Offline djmacdo

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Re: "True Cross" Pilgrim's Tokens
« Reply #29 on: December 18, 2019, 06:17:28 pm »
Years ago when these first appeared I did some work for a dealer who gave me four complete specimens, three of the larger variety and one smaller.  I forgot about them completely until I ran across them the other day in a cabinet I no longer use.  All are complete and quite decent as these go.  Now the question is how best to pass them on to people who will appreciate them.


Offline Vladislav D

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Re: "True Cross" Pilgrim's Tokens
« Reply #30 on: December 19, 2019, 06:25:53 pm »
It will be wonderful if you’ll post pictures of your examples . For the last two years, since this topic was active, I saw just a few new examples offered for sale. The last  one in the end of this August , with the same attribution . It has been about a eight years since I started this topic and it seems that no any new information has been found .
Regards,
Vlad

Offline Molinari

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Re: "True Cross" Pilgrim's Tokens
« Reply #31 on: December 25, 2019, 12:07:47 pm »
I received mine as a wonderful Christmas gift from a trusted mentor and friend. This is the type with three figures—who are they?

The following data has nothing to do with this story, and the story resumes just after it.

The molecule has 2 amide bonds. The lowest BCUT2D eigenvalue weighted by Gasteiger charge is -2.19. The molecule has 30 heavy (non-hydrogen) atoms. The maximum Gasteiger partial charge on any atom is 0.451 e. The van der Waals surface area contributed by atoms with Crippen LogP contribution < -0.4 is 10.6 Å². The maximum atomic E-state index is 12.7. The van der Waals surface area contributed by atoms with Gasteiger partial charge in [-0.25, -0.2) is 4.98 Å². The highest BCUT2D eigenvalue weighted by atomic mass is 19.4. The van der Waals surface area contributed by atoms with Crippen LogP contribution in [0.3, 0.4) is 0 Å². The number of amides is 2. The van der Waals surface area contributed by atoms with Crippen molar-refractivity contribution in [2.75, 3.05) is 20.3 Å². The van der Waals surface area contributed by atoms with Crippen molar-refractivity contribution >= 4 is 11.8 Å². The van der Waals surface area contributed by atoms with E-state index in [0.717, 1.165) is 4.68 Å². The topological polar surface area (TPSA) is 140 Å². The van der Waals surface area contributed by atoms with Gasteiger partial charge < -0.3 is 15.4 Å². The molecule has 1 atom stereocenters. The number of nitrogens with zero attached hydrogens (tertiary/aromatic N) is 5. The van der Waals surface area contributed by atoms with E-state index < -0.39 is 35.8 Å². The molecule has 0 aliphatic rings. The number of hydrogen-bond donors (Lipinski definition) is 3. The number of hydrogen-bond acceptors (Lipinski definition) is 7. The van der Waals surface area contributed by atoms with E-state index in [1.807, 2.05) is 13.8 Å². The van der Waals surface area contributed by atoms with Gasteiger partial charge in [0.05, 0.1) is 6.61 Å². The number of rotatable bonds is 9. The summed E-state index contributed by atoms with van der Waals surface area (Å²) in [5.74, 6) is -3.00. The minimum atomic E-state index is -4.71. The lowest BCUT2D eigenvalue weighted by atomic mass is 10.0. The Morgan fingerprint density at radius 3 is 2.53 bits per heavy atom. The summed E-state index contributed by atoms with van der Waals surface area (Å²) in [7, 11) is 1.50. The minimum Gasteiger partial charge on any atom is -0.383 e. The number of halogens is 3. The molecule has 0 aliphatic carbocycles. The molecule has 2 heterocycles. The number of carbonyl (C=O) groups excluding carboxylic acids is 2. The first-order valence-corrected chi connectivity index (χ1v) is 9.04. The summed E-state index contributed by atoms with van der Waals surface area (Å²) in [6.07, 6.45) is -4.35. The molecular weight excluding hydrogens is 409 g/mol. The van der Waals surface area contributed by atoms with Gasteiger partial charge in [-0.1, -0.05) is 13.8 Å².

Gert makes a lot of sense, but I’d be interested to know if a chemist could safely determine if wood ash is in the mixture.

Gert, are there many ancient sources that discuss “transferring” the sacred power of objects?

Offline Molinari

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Re: "True Cross" Pilgrim's Tokens
« Reply #32 on: December 25, 2019, 12:56:52 pm »
It could be the three Marys present at the crucifixion.

Offline JBF

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Re: "True Cross" Pilgrim's Tokens
« Reply #33 on: December 25, 2019, 03:06:47 pm »
my understanding, which of course should be taken as the gospel word :o, is that they followed good homeopathic practices, in that the mixed the ashes with a set quantity of clay, and the mixed that clay with a greater amount of clay.  Just like for gold they mix it with a gallon, and then that gallon with a hundred gallons.  I am sure that it is all very exact science  ;D

Offline Simon

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Re: "True Cross" Pilgrim's Tokens
« Reply #34 on: December 25, 2019, 09:16:32 pm »
Great coin, great gift. Congratulations!

Happy Holidays

Simon
https://www.forumancientcoins.com/gallery/thumbnails.php?album=5633 My main collection of Tetartera. Post reform coinage.

Offline Molinari

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Re: "True Cross" Pilgrim's Tokens
« Reply #35 on: December 26, 2019, 03:43:47 pm »
I showed a friend who is a priest and he thinks we see three shells on this variety, shells being a symbol for pilgrims. On the type with two, which looks more like people, he said it is likely Mary and John.